Iceland Hot Springs 7 Nice Once To Try

16 Dec

Iceland Hot Springs – 7 Nice Ones

Iceland is located in at the juncture of the Arctic and North Atlantic oceans with the main island completely south of the Arctic Circle. It is considered a Nordic island country and is the eighteenth largest island in the world. One thing that Iceland is noted for is their hot springs, or natural geothermal pools, that are basically everywhere. Bathing in them is an experience you will not soon forget.


The Secret lagoon


They are located in the Golden Circle area in the small village of Fludir. The steam rising into the air and its natural surroundings give it a magical feeling. Year round, the water holds 38-40 degrees Celsius as it is fed by a natural hot springs. There are several other geothermal spots in the area. A little Geysir erupts every five minutes. During the winter, northern lights often give a great light show. It was originally built in 1891 and was Iceland’s first swimming pool. To get there it is an easy drive from the Geysir Geothermal Area to the village on the Golden Circle Route.




The hot springs here runs right past the remote encampment. You can find Landmannalaugar in the Fjallabak Nature Reserved in the Highlands of Iceland at the edge of a lava field. It is at the spit of land between the Namskvisi and Jokulgilskvisl rivers. From the edge of the lava field, there are several hot springs and hot water streams. There are also sources of cold water that mixed with the hot streams form warm water streams. The temperature year around is 36-40 degrees centigrade, even in a snowy winter. Four car routes lead to here. Only one is accessible by regular car even though the road is rough. The roads are usually only used by 4WD vehicles.




This valley is located in the south of Iceland. It is famous for its hot river and geothermal activity where hikers, surrounded by nature, can bathe. It is about a forty-minute drive from Reykjavik by the town of Hveragerdi. You can drive here or take one of the many tours that are available. To get to the hot springs you have to hike approximately three kilometers and can take 45-60 minutes to get there. On the first part of the trail, there are several mud pools and hot springs. One thing to note is that the more up river you go the hotter the water so make sure that you go farther down the river. On your trip to Iceland this is a “must see” hot springs.




The pool is located in a narrow valley below the infamous volcano/ glacier Eyjafjallajokull. It is the oldest still standing pool in Iceland and was built in 1923. It is built next to a rock wall with the water coming from a close by natural spring. It is ten meters wide and twenty-five meters long. You can get there by car and when you get to the car park there is a fifteen to twenty minutes walk to the bottom of the valley.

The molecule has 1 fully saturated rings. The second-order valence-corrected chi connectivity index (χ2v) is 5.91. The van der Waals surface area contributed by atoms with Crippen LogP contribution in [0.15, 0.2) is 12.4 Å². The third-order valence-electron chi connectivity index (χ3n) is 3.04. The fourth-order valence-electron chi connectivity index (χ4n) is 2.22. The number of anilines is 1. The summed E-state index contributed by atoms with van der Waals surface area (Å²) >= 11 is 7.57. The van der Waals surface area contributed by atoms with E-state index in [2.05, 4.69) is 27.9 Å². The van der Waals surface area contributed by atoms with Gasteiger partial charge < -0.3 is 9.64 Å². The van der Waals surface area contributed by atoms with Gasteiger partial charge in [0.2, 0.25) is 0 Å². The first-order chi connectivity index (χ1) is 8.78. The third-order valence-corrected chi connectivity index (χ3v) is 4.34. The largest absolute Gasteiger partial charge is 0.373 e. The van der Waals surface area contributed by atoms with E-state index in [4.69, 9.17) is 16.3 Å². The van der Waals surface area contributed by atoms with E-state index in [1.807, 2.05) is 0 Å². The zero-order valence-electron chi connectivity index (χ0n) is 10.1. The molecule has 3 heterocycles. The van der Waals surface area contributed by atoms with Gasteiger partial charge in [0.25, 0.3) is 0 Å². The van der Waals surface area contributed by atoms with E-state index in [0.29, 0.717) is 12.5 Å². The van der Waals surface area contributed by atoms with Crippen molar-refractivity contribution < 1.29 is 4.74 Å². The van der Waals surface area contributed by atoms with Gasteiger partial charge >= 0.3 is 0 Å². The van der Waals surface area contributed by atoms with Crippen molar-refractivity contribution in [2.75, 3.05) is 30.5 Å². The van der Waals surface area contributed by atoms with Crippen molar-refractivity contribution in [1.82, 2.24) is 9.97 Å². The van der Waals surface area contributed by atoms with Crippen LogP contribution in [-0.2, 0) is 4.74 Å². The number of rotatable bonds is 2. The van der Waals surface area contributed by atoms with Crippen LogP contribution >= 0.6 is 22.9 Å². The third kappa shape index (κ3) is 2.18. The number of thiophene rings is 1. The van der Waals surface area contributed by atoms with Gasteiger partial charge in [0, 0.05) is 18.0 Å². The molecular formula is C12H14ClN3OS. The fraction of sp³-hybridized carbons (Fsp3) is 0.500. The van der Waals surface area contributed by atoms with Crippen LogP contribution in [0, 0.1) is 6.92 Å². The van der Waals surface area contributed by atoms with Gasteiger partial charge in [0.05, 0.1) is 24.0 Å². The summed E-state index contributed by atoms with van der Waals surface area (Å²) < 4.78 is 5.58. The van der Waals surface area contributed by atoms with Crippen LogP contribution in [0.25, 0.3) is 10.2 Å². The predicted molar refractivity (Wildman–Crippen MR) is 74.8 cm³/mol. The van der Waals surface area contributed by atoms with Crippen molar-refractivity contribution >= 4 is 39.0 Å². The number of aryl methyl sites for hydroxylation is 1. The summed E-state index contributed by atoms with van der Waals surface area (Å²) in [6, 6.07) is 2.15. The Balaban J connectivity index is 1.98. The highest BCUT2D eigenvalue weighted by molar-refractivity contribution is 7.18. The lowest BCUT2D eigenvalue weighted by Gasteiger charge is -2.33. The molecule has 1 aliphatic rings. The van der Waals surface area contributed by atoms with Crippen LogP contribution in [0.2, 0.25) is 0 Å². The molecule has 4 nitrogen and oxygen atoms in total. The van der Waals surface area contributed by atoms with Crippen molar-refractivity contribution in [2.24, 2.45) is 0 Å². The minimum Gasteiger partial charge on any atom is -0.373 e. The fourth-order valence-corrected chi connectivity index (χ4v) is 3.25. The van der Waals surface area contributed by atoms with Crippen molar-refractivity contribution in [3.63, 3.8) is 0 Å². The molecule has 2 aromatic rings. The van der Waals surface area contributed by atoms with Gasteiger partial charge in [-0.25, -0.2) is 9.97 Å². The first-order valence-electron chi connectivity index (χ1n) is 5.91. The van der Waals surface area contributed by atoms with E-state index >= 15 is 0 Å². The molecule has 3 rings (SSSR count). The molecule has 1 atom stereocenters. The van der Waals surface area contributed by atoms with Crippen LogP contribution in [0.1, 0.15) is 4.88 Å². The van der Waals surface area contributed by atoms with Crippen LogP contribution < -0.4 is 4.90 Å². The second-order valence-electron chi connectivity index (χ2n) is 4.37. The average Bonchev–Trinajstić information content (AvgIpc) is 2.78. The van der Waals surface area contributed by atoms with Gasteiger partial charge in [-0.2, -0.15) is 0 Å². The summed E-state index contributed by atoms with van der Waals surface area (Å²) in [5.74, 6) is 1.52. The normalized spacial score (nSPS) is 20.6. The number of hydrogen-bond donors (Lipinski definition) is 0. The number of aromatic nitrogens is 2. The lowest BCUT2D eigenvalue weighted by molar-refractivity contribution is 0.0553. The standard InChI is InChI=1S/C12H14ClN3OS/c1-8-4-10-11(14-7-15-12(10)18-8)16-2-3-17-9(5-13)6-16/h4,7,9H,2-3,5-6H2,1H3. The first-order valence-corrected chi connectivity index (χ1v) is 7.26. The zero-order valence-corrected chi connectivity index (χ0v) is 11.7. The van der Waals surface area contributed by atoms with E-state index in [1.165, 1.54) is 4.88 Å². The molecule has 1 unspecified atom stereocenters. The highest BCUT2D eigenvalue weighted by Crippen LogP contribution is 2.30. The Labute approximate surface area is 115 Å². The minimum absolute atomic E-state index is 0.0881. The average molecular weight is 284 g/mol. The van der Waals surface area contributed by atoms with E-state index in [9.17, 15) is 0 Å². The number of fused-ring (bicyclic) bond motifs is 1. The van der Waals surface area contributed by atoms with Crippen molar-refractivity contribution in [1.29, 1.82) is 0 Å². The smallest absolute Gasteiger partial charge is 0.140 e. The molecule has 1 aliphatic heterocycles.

This natural hot springs pool is located 72 km outside of Egilsstadir, which is the largest town in East Iceland. The pool is 70 cm deep and 3.5 meters wide. Year round, the temperature of the water is 40 degrees C. It is owned by the priest at Valþjofstað. You can get there by car.


The Blue Lagoon


This is one of the most visited attractions in Iceland. It is located in a lava field in Grindavik on the Reykjanes Peninsula. This is in southwestern Island. It is located approximately a fifty minute drive from Reykjavik and is a geothermal spa. The warm water is rich in minerals like sulfur and silica. It is thought that bathing in this spa helps some people suffering from skin diseases. The water averages 37-39 degrees C. It is a man-made lagoon that is fed by water output of geothermal power plant Svartsengi. The water is renewed every couple of days. It is not suitable for children under the age of two.


Myvatn nature baths


This is a natural bathing where you can bath in a lagoon with many special properties. The water contains large amounts of minerals and is alkaline. The water is 36-40 degrees C. It is man-made with a bottom of gravel and sand and is five thousand square meters with 3.5 million liters of water. This is North Iceland’s version of the Blue Lagoon. When soaking in the natural bathing area you have beautiful views of the mountains that are across the lake. It is a short drive from Husavik to Lake Myvatn where Myvatn Nature Baths.

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